The conservative approach of the management is likely to pay dividend in the long term
MAS Financial Services, the Gujarat-based NBFC , reported a solid quarter in Q2 FY19 and showed no incremental deterioration in earnings quality despite myriad headwinds.
The stock has corrected by close to 19 percent in the past two months. While liquidity is not the foremost concern for MAS, other causes for worry are distribution model banking on 100 odd NBFCs and the heightened competition in MSME space in view of the recent proposal of quick loan approval by PSU banks at the behest of the government.
While we do not doubt the management’s focus on growing with caution and ensuring profitability and a healthy asset quality; in view of the recent sectoral concerns, the stock performance may remain weak in the near term. This could provide long term investors a good opportunity to accumulate this high quality business for a steady earnings trajectory in the mid-20s.
A niche player
The company operates across six states and Delhi although majority of the branches are in economically vibrant states of Gujarat and Maharashtra.
The business primarily focuses on loans to small businesses and individuals. At present there are four product categories – micro enterprise loans (MEL), SME , two wheeler and CV (commercial vehicle). The company also has a housing finance subsidiary catering to affordable housing.
End market knowledge and superior execution
MAS has a unique sourcing model. In addition to sales team, the company has entered into commercial arrangements with a large number of sourcing intermediaries, including commission based Direct Selling Agents and revenue sharing arrangements with various dealers and distributors where part of loan default is guaranteed by such sourcing partners.
It has over 100 small NBFC partners for sourcing business as well. The company feels that these smaller NBFCs are essential for the last mile delivery of credit. In view of the liquidity tightening in the system, while the overall growth of smaller NBFCs might slow down, the management sounded confident that it is unlikely to translate to an asset quality issue.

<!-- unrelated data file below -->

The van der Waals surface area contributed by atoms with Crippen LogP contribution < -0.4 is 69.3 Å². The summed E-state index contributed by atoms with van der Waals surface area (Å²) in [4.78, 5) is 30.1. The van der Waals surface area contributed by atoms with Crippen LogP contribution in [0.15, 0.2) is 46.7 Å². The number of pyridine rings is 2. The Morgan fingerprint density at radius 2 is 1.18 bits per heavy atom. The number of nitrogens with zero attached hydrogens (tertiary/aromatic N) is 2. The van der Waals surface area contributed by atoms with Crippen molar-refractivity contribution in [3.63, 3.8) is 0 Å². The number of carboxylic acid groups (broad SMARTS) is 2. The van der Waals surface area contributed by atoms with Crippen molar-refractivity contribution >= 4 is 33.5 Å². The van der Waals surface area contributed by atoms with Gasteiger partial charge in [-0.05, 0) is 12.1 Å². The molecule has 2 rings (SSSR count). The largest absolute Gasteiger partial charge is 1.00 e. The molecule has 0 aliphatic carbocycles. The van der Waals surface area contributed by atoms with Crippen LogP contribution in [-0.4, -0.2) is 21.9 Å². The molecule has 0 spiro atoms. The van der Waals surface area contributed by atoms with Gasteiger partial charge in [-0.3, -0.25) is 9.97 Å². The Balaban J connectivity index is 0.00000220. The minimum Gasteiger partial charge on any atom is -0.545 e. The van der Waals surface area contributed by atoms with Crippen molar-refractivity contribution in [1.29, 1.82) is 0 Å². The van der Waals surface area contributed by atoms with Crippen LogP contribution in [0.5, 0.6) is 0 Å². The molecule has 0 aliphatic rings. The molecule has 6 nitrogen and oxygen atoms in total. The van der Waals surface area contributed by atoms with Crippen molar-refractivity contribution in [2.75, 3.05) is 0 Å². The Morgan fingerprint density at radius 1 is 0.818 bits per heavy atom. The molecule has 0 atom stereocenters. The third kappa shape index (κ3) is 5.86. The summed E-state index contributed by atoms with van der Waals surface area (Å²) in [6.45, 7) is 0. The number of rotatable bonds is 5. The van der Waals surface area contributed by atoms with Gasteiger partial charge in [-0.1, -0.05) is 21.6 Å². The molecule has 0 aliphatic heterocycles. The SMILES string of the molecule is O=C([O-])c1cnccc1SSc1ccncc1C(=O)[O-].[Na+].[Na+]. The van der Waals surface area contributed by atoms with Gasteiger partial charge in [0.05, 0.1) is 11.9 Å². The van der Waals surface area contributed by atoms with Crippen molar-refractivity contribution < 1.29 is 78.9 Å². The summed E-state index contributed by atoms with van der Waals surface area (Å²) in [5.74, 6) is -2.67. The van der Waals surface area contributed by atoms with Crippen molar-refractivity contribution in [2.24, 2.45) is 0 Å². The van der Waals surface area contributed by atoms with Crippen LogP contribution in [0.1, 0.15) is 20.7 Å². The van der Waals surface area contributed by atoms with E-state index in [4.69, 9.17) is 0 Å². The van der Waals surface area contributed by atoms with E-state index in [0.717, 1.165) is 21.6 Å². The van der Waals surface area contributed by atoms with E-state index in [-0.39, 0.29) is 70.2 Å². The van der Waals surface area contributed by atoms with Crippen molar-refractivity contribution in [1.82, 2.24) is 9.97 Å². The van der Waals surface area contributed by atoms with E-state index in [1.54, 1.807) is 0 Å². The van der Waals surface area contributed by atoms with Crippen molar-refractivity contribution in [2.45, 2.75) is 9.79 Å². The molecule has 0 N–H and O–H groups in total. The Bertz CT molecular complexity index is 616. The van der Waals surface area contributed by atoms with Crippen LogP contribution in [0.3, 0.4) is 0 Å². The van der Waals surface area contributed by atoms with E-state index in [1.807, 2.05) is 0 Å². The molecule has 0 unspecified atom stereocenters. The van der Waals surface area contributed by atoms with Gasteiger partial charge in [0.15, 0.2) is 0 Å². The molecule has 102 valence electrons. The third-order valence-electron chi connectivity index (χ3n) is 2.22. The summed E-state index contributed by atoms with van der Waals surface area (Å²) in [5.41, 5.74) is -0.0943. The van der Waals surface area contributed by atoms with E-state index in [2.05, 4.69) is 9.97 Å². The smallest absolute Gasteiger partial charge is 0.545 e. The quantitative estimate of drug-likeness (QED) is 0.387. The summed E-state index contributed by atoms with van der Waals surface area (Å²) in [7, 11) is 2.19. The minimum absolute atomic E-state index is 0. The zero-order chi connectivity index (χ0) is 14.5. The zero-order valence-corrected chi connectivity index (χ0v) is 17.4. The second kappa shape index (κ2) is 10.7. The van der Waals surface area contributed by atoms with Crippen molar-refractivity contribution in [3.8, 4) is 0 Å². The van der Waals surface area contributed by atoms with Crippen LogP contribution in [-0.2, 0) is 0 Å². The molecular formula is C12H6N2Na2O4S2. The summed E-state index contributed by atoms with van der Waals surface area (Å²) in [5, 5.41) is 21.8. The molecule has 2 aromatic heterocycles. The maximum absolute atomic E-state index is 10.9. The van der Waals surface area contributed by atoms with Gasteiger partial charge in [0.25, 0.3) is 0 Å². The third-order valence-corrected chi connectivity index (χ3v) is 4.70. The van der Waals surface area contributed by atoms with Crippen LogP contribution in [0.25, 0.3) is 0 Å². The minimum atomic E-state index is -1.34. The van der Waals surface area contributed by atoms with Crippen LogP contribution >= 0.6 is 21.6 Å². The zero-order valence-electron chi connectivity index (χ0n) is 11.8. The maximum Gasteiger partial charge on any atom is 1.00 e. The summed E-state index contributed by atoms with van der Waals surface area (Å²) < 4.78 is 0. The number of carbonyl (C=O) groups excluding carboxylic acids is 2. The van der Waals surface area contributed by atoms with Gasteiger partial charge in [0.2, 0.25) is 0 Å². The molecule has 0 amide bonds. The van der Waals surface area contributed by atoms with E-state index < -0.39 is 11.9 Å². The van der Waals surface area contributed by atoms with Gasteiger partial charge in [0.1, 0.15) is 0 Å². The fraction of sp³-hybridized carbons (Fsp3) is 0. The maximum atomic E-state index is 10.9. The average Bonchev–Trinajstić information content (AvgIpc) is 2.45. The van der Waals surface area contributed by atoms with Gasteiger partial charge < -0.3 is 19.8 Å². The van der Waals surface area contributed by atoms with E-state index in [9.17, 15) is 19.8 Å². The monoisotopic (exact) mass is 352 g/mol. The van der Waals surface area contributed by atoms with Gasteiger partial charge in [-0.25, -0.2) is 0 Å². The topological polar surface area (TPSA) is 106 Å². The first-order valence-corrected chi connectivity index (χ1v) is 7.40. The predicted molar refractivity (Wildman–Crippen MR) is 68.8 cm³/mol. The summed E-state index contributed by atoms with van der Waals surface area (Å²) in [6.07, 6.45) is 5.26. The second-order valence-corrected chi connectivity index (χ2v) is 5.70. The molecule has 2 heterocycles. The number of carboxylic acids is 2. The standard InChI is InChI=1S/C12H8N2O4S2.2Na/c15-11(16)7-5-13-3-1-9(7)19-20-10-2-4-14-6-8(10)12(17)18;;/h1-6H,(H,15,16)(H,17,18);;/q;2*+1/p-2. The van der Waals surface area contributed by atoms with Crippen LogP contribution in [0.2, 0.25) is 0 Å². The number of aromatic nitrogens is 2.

MAS has stringent qualitative and quantitative evaluation criteria that keeps a check on delinquency. This is reflected in the numbers with the Gross NPA and net NPA at 1.38 percent and 0.97 percent respectively. It is pertinent to note here that even as per the new accounting standards (Ind As) the fundamental parameters have not worsened including NPA (stage 3 assets) which are now identified on ECL (expected credit loss) criteria.
In the quarter gone by, riding on the robust growth in assets under management, the reported numbers were encouraging with pre-provision profit growing by 35 percent and after tax profit by 33.5 percent year-on-year (YoY) to Rs 33.5 crore.
Even in a rising rate environment, MAS has succeeded in lowering its cost of borrowings to 8.85 percent in the September quarter from 8.95 percent in the year-ago quarter.
MAS has been consistently reducing its cost of funds by diversifying its borrowing mix – NCD, Commercial Paper, Term Loan and Cash Credit. Close to 49 percent of the AUM is assigned to banks and financial institutions and the cost of funding from this source is quite competitive. The company doesn’t expect any liquidity issue as the funds for the whole year is tied up and it doesn’t have any asset liability mismatch. The company doesn’t see any risk to its growth in the mid-twenties.
The housing finance subsidiary too reported steady performance with very low delinquency, 26 percent growth in total assets under management at Rs 237 crore and 120% growth in reported after tax profit at Rs 1.1 crore.
The company is very well capitalised (Capital Adequacy Ratio at 27.9 percent) and should have a steady road ahead in the long run. The recent correction has rendered the valuation more attractive. In light of the headwinds engulfing the sector, we expect the weakness to persist and advise investors to capitalise on the weakness to accumulate the stock for the long term. We believe that the conservative approach of the management is likely to pay dividend in the long term.